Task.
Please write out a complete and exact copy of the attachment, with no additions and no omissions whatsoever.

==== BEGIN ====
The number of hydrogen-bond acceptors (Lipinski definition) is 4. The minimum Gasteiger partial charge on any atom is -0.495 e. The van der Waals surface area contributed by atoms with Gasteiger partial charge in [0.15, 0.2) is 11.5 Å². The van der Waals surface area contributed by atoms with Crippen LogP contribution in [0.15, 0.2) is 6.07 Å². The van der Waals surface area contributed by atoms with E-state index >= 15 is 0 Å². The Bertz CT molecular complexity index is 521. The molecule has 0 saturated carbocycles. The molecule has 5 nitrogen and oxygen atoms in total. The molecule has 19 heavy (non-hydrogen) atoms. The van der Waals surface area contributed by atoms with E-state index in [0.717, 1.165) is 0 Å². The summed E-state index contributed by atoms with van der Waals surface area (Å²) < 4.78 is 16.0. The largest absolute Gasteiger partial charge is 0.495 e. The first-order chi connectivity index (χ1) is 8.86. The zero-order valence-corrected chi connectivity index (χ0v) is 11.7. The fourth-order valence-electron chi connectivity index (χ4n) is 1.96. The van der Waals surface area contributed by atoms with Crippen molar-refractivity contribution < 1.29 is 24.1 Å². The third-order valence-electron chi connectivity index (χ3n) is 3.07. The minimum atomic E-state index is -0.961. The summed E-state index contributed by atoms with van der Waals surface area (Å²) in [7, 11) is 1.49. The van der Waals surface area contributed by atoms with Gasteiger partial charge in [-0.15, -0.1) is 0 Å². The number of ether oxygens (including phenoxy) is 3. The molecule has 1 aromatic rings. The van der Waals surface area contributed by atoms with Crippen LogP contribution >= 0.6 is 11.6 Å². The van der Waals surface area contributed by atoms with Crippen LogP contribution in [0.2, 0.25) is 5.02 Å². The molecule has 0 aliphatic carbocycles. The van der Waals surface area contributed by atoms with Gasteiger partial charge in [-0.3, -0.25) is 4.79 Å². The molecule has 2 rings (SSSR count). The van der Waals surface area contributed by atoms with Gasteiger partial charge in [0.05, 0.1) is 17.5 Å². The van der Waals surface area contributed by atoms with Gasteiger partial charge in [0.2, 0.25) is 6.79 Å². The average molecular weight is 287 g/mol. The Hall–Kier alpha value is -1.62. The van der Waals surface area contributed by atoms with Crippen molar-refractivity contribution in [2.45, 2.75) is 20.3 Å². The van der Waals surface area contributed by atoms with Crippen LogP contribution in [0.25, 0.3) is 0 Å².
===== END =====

The number of hydrogen-bond acceptors (Lipinski definition) is 4. The minimum Gasteiger partial charge on any atom is -0.495 e. The van der Waals surface area contributed by atoms with Gasteiger partial charge in [0.15, 0.2) is 11.5 Å². The van der Waals surface area contributed by atoms with Crippen LogP contribution in [0.15, 0.2) is 6.07 Å². The van der Waals surface area contributed by atoms with E-state index >= 15 is 0 Å². The Bertz CT molecular complexity index is 521. The molecule has 0 saturated carbocycles. The molecule has 5 nitrogen and oxygen atoms in total. The molecule has 19 heavy (non-hydrogen) atoms. The van der Waals surface area contributed by atoms with E-state index in [0.717, 1.165) is 0 Å². The summed E-state index contributed by atoms with van der Waals surface area (Å²) < 4.78 is 16.0. The largest absolute Gasteiger partial charge is 0.495 e. The first-order chi connectivity index (χ1) is 8.86. The zero-order valence-corrected chi connectivity index (χ0v) is 11.7. The fourth-order valence-electron chi connectivity index (χ4n) is 1.96. The van der Waals surface area contributed by atoms with Crippen molar-refractivity contribution < 1.29 is 24.1 Å². The third-order valence-electron chi connectivity index (χ3n) is 3.07. The minimum atomic E-state index is -0.961. The summed E-state index contributed by atoms with van der Waals surface area (Å²) in [7, 11) is 1.49. The van der Waals surface area contributed by atoms with Gasteiger partial charge in [-0.15, -0.1) is 0 Å². The number of ether oxygens (including phenoxy) is 3. The molecule has 1 aromatic rings. The van der Waals surface area contributed by atoms with Crippen LogP contribution >= 0.6 is 11.6 Å². The van der Waals surface area contributed by atoms with Crippen LogP contribution in [0.2, 0.25) is 5.02 Å². The molecule has 0 aliphatic carbocycles. The van der Waals surface area contributed by atoms with Gasteiger partial charge in [-0.3, -0.25) is 4.79 Å². The molecule has 2 rings (SSSR count). The van der Waals surface area contributed by atoms with Gasteiger partial charge in [0.05, 0.1) is 17.5 Å². The van der Waals surface area contributed by atoms with Gasteiger partial charge in [0.2, 0.25) is 6.79 Å². The average molecular weight is 287 g/mol. The Hall–Kier alpha value is -1.62. The van der Waals surface area contributed by atoms with Crippen molar-refractivity contribution in [2.45, 2.75) is 20.3 Å². The van der Waals surface area contributed by atoms with Crippen LogP contribution in [0.25, 0.3) is 0 Å².